NSA says tech firms knew about and assisted in collecting user data.
Tech firms whose user data was harvested by NSA spies knew what the spy agency was doing, it has claimed.
Companies including Google, Yahoo, Apple, Microsoft and Facebook knew all about PRISM, the NSA’s internet data collection programme, and helped collect user data for the US government agency, its top lawyer told the government’s privacy watchdog this week.
These claims had been rejected earlier by the firms mentioned, but NSA general counsel Rajesh De claimed that harvesting of communications content and related metadata by the agency was done with the "full knowledge and assistance of any company from which information is obtained".
"PRISM was an internal government term that, as the result of leaks, became the public term," De was quoted as saying by the Guardian.
"Collection under this program was a compulsory legal process, that any recipient company would receive."
Citing greater risks to privacy, De noted that the agency is not allowed to search for US citizens’ data from communications taken directly off the web.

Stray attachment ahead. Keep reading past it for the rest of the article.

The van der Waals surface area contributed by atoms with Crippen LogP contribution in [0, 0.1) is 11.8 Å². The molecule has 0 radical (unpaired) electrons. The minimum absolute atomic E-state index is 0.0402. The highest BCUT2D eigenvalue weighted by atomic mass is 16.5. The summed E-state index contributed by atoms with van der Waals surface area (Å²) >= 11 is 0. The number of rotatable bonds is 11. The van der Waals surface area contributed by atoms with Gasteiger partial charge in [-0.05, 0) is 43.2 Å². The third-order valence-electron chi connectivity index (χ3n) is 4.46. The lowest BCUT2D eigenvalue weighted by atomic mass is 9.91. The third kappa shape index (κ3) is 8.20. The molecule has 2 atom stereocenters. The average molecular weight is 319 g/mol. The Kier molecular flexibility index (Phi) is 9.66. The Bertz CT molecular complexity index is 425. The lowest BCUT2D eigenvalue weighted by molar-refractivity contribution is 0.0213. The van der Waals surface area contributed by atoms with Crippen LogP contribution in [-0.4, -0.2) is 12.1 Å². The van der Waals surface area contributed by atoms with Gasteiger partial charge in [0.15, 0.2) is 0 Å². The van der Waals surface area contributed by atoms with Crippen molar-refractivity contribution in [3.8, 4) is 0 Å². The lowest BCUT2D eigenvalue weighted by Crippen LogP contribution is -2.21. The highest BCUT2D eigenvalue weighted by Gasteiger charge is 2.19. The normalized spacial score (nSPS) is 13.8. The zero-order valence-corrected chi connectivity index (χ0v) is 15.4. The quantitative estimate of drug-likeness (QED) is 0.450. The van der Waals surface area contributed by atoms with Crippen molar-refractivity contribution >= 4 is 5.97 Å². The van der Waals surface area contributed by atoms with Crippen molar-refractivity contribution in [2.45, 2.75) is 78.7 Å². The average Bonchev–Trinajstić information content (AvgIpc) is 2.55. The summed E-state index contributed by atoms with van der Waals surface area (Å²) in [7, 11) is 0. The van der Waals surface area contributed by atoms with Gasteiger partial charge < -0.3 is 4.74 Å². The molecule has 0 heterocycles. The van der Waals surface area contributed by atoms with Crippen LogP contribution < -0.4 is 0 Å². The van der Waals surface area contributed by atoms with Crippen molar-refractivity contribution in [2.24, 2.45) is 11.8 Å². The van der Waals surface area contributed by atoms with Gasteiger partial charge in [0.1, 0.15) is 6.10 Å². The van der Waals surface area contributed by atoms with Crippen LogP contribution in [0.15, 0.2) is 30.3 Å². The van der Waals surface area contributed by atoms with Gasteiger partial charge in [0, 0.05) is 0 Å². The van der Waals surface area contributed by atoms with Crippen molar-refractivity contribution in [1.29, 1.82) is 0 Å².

De also added that the same knowledge and related legal processes are also applied when NSA collects communications data in transit across the internet, but not directly from companies, under Section 702.
The revelations about PRISM by ex-NSA contractor Edward Snowden lifted the curtain on the NSA’s spying activities, with tech majors who have battled for increased transparency concerning data requests and increased security measures.
Opposing Snowden’s revelations that the NSA obtains data as it moves between Yahoo and Google data centres, De argued that it is an activity reportedly executed under an executive order called 12333, not under Section 702.
"All 702 collection is pursuant to court directives, so they have to know," De added.